Monty’s Somaliland Outlook – Issue One – Child-soldiers on qat

When encountering the unknown it is sometimes best to possess as many mind-altering substances as possible and crossing into the unrecognised, and alcohol-free, ‘country’ of Somaliland seemed as good a time as any.

Unlike the Ancient Greeks who used papaver somniferum or magic mushrooms as protection in battles, I decided to chew as much qat (locally known as ‘chat’) to fortify myself against any checkpoint charlies or child-soldiers with guns.

After a delay at the border and a fight between a soldier and a passenger who objected to the former manhandling his wife, I finally jumped into a shared taxi for the bumpy 100-kilometre journey to Hargesia, the country’s capital.

As the benign qat soothed my brain and the taxi settled into an aqua-plaining rhythm, I read about where I was going. Somaliland used to be British Somaliland and in 1960 was the first African country after independence to transfer power from the military until it decided to cleave itself to its bigger neighbour, Somalia.

Bad decision. After years of tribal tensions, a savage civil war broke out until the Somalis were finally ousted and Somaliland retreated to its pre-Independence border and in 1961 unilaterally declared its independence.

Since then no country has recognised it despite having a free press, a free-market economy and a recent fair election that saw the incumbent President hand over power to the victorious opposition.

The closest they have come is when Somaliland officials were invited to the opening of the Welsh assembly, Wales having a large Somaliland community. And while there were a few hairy moments at checkpoints most of the soldiers were so wasted on qat to be any real danger.

Hargesia was insane. There are 16,500 Somaliland Shillings to the dollar and the largest denomination note is 500 shillings. Kids run around with wheelbarrows full of banknotes while qat-addled money-changers sprawl in houses of stacked-up money. All a bit 1930s Weimar republic with the valueless German Mark.

Seeing all this money was annoying because I didn’t have any of it and my only hope was a London friend wiring me some dollars through Dahabshiil, the Somaliland version of Western Union.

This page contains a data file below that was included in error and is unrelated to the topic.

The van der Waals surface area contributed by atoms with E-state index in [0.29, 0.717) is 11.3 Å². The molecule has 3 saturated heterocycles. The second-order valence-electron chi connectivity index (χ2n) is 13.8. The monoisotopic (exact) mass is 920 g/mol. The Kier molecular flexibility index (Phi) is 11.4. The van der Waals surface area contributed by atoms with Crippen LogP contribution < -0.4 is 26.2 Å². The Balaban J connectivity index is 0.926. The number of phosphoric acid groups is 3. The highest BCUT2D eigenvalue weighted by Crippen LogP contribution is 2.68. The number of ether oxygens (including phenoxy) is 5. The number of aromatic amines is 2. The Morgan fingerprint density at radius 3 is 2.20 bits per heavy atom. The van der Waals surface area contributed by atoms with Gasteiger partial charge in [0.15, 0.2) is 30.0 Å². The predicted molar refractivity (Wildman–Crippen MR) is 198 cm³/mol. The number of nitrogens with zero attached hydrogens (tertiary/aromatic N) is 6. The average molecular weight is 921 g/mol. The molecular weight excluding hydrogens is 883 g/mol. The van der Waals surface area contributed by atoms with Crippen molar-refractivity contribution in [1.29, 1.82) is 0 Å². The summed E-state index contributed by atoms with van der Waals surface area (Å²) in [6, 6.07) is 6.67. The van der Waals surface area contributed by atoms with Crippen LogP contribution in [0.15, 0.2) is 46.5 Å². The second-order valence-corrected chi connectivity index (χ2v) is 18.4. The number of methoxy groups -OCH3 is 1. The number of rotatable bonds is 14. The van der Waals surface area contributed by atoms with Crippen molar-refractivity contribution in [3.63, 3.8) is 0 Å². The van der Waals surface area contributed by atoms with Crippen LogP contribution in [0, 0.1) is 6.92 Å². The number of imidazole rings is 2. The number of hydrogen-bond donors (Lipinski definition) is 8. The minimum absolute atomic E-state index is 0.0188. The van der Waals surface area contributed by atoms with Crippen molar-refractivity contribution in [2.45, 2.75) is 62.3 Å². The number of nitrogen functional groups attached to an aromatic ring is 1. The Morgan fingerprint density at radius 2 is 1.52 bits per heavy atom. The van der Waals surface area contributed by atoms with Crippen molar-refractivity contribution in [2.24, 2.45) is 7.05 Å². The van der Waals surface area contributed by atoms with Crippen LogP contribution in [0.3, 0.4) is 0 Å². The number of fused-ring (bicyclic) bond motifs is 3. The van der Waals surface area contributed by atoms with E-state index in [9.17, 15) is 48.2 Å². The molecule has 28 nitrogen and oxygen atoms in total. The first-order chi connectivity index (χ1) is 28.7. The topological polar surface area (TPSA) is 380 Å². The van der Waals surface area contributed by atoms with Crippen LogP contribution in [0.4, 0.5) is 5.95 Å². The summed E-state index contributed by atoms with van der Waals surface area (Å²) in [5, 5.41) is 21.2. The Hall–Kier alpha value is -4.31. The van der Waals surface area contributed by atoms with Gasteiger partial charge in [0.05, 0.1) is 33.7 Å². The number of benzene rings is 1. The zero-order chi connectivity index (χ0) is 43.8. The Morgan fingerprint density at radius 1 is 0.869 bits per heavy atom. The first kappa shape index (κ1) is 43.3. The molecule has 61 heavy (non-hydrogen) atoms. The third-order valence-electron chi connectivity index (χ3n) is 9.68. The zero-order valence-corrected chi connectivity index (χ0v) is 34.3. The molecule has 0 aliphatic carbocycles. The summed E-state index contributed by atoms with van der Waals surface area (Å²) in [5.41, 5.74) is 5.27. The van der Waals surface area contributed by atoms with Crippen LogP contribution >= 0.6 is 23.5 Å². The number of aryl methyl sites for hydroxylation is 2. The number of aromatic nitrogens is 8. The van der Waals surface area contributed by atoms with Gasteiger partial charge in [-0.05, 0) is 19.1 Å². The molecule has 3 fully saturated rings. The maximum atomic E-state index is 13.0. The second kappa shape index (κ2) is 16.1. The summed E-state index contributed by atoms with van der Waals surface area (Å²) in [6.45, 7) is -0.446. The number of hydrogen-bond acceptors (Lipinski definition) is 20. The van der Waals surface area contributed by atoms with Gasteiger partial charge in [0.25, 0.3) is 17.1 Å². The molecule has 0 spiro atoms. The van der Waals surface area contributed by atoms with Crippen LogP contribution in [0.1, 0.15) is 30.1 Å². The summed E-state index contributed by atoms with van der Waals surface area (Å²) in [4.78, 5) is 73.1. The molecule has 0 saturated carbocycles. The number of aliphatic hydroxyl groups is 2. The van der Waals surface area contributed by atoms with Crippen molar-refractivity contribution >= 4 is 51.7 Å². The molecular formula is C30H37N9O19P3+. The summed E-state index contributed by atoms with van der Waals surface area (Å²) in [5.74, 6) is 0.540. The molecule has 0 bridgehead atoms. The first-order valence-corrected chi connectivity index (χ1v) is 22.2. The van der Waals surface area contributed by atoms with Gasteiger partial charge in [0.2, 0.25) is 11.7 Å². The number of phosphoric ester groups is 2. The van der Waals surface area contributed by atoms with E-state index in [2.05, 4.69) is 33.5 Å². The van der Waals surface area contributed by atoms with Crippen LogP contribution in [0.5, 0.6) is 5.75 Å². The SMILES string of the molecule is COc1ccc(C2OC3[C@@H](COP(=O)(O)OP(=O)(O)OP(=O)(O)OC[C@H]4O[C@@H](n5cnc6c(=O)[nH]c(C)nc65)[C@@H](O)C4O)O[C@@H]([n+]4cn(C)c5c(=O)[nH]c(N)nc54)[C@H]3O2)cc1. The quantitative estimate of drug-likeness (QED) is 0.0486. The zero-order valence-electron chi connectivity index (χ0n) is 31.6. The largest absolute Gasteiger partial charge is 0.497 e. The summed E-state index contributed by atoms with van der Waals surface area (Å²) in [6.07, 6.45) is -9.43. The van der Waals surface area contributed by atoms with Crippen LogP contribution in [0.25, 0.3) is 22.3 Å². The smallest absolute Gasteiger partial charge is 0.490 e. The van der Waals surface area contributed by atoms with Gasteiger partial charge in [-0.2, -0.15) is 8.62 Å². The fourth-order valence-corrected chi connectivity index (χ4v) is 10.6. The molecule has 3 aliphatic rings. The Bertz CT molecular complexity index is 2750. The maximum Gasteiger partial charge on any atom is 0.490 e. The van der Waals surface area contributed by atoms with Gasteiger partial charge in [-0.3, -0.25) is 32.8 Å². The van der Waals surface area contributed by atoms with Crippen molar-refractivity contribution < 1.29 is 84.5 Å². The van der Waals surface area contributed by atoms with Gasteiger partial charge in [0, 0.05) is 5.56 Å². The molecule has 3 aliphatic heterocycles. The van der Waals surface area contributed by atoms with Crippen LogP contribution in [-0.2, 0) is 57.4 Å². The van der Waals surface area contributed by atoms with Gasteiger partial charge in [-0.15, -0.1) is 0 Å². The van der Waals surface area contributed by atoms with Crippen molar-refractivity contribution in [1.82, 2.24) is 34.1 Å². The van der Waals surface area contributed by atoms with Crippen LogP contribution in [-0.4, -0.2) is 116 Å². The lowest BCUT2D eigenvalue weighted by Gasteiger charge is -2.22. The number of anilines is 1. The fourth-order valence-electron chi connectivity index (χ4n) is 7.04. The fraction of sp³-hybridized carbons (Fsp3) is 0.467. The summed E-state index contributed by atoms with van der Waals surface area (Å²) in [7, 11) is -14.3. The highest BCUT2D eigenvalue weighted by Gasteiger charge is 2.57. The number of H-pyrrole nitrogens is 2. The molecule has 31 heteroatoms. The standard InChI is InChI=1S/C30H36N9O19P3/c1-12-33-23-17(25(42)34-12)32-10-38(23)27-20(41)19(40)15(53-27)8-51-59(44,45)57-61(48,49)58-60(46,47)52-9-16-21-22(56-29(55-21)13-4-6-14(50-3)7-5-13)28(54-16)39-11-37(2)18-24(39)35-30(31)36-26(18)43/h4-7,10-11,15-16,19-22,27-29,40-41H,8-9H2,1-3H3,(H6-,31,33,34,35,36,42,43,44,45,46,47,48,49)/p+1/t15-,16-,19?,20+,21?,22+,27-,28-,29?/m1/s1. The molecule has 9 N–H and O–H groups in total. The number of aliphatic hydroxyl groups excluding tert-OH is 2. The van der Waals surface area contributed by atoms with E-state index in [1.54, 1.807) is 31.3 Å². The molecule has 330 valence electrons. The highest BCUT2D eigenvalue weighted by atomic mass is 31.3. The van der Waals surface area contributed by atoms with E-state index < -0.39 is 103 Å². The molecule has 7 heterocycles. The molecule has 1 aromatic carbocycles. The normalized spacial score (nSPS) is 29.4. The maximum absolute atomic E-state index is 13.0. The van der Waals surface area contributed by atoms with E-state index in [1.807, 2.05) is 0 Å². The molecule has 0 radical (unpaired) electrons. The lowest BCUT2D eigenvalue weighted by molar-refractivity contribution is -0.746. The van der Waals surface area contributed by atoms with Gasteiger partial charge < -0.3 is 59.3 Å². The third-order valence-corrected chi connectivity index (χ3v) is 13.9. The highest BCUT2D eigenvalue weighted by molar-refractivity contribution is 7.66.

This seemed to be loaded with problems but I kept being told ‘no problem, no problem’ so I bought a Somaliland SIM card on credit after using THE FREE AND FAST WI-FI in my $10 hotel and gave my friend the details.

He then called me from a shop in London telling me it was all quite simple and asked for my Somaliland SIM and then he would call me back… Which he did ten minutes later… Five minutes AFTER I had received an SMS from Dahabshiil telling me my money was ready to be picked up.

Amazing. Now I could pay my bills and explore the country, but first I would have to ‘hire a soldier’ for $15 a day if I wanted to go anywhere outside the capital… TO BE CONCLUDED

Monty (624 Posts)

Monty Munford has more than 15 years' experience in mobile, digital media, web and journalism. He is the founder of Mob76, a company that helps tech companies raise money and exit. He speaks regularly at global media events with a focus on Africa, writes a weekly column for The Telegraph, is a regular contributor to The Economist, Wired, Mashable and speaks regularly on the BBC World Service.


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About Monty

Monty Munford has more than 15 years' experience in mobile, digital media, web and journalism. He is the founder of Mob76, a company that helps tech companies raise money and exit. He speaks regularly at global media events with a focus on Africa, writes a weekly column for The Telegraph, is a regular contributor to The Economist, Wired, Mashable and speaks regularly on the BBC World Service.